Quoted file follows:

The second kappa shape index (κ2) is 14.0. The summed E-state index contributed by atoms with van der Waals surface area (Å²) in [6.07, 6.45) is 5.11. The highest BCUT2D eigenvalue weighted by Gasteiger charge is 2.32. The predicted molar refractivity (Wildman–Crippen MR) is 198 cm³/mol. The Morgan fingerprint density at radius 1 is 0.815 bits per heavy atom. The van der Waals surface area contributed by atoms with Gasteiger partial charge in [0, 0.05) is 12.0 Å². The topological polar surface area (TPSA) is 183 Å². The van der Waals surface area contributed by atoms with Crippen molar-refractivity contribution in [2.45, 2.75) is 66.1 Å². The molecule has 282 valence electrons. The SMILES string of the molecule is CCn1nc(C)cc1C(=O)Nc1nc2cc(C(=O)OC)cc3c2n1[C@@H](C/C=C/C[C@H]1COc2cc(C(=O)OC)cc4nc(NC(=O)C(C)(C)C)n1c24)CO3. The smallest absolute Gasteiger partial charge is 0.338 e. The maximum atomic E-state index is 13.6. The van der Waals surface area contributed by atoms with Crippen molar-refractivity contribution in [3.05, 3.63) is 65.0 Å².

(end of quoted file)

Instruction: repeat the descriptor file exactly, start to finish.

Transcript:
The second kappa shape index (κ2) is 14.0. The summed E-state index contributed by atoms with van der Waals surface area (Å²) in [6.07, 6.45) is 5.11. The highest BCUT2D eigenvalue weighted by Gasteiger charge is 2.32. The predicted molar refractivity (Wildman–Crippen MR) is 198 cm³/mol. The Morgan fingerprint density at radius 1 is 0.815 bits per heavy atom. The van der Waals surface area contributed by atoms with Gasteiger partial charge in [0, 0.05) is 12.0 Å². The topological polar surface area (TPSA) is 183 Å². The van der Waals surface area contributed by atoms with Crippen molar-refractivity contribution in [2.45, 2.75) is 66.1 Å². The molecule has 282 valence electrons. The SMILES string of the molecule is CCn1nc(C)cc1C(=O)Nc1nc2cc(C(=O)OC)cc3c2n1[C@@H](C/C=C/C[C@H]1COc2cc(C(=O)OC)cc4nc(NC(=O)C(C)(C)C)n1c24)CO3. The smallest absolute Gasteiger partial charge is 0.338 e. The maximum atomic E-state index is 13.6. The van der Waals surface area contributed by atoms with Crippen molar-refractivity contribution in [3.05, 3.63) is 65.0 Å².